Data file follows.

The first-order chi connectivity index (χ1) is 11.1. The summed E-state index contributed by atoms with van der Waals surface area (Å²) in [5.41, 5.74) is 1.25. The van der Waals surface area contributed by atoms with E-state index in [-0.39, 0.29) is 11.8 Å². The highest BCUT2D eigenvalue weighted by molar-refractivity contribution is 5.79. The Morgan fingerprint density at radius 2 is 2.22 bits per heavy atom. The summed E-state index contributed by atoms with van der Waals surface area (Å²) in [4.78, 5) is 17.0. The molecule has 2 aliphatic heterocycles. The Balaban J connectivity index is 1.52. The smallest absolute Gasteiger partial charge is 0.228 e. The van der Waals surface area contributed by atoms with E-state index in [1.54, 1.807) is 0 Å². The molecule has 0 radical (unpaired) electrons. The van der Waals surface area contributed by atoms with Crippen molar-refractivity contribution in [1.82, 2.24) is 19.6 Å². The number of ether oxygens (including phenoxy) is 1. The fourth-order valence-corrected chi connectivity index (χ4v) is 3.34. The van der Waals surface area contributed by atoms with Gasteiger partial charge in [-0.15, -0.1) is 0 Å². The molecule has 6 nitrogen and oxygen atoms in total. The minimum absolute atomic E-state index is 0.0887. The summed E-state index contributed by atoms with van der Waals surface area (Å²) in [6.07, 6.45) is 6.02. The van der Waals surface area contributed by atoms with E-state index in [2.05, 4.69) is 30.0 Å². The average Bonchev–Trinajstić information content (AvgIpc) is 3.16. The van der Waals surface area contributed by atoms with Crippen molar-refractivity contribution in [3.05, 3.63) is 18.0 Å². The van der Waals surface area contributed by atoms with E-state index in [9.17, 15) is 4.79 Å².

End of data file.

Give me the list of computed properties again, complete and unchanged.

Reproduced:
The first-order chi connectivity index (χ1) is 11.1. The summed E-state index contributed by atoms with van der Waals surface area (Å²) in [5.41, 5.74) is 1.25. The van der Waals surface area contributed by atoms with E-state index in [-0.39, 0.29) is 11.8 Å². The highest BCUT2D eigenvalue weighted by molar-refractivity contribution is 5.79. The Morgan fingerprint density at radius 2 is 2.22 bits per heavy atom. The summed E-state index contributed by atoms with van der Waals surface area (Å²) in [4.78, 5) is 17.0. The molecule has 2 aliphatic heterocycles. The Balaban J connectivity index is 1.52. The smallest absolute Gasteiger partial charge is 0.228 e. The van der Waals surface area contributed by atoms with E-state index in [1.54, 1.807) is 0 Å². The molecule has 0 radical (unpaired) electrons. The van der Waals surface area contributed by atoms with Crippen molar-refractivity contribution in [1.82, 2.24) is 19.6 Å². The number of ether oxygens (including phenoxy) is 1. The fourth-order valence-corrected chi connectivity index (χ4v) is 3.34. The van der Waals surface area contributed by atoms with Gasteiger partial charge in [-0.15, -0.1) is 0 Å². The molecule has 6 nitrogen and oxygen atoms in total. The minimum absolute atomic E-state index is 0.0887. The summed E-state index contributed by atoms with van der Waals surface area (Å²) in [6.07, 6.45) is 6.02. The van der Waals surface area contributed by atoms with E-state index in [2.05, 4.69) is 30.0 Å². The average Bonchev–Trinajstić information content (AvgIpc) is 3.16. The van der Waals surface area contributed by atoms with Crippen molar-refractivity contribution in [3.05, 3.63) is 18.0 Å². The van der Waals surface area contributed by atoms with E-state index in [9.17, 15) is 4.79 Å².